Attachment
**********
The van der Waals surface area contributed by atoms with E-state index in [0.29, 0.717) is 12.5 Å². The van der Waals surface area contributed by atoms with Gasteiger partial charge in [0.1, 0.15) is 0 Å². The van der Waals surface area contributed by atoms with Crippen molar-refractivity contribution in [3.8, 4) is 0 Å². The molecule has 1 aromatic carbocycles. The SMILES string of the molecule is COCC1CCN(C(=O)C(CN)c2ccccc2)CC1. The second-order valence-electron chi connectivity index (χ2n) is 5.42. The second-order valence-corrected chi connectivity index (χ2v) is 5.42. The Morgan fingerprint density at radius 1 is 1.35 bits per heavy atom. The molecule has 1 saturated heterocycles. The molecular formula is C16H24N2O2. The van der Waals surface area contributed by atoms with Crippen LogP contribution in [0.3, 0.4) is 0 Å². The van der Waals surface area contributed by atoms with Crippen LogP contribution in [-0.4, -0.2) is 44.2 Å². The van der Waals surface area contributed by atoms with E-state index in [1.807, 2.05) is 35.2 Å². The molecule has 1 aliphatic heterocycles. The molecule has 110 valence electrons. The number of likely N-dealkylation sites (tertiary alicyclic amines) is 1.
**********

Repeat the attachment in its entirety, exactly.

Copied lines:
The van der Waals surface area contributed by atoms with E-state index in [0.29, 0.717) is 12.5 Å². The van der Waals surface area contributed by atoms with Gasteiger partial charge in [0.1, 0.15) is 0 Å². The van der Waals surface area contributed by atoms with Crippen molar-refractivity contribution in [3.8, 4) is 0 Å². The molecule has 1 aromatic carbocycles. The SMILES string of the molecule is COCC1CCN(C(=O)C(CN)c2ccccc2)CC1. The second-order valence-electron chi connectivity index (χ2n) is 5.42. The second-order valence-corrected chi connectivity index (χ2v) is 5.42. The Morgan fingerprint density at radius 1 is 1.35 bits per heavy atom. The molecule has 1 saturated heterocycles. The molecular formula is C16H24N2O2. The van der Waals surface area contributed by atoms with Crippen LogP contribution in [0.3, 0.4) is 0 Å². The van der Waals surface area contributed by atoms with Crippen LogP contribution in [-0.4, -0.2) is 44.2 Å². The van der Waals surface area contributed by atoms with E-state index in [1.807, 2.05) is 35.2 Å². The molecule has 1 aliphatic heterocycles. The molecule has 110 valence electrons. The number of likely N-dealkylation sites (tertiary alicyclic amines) is 1.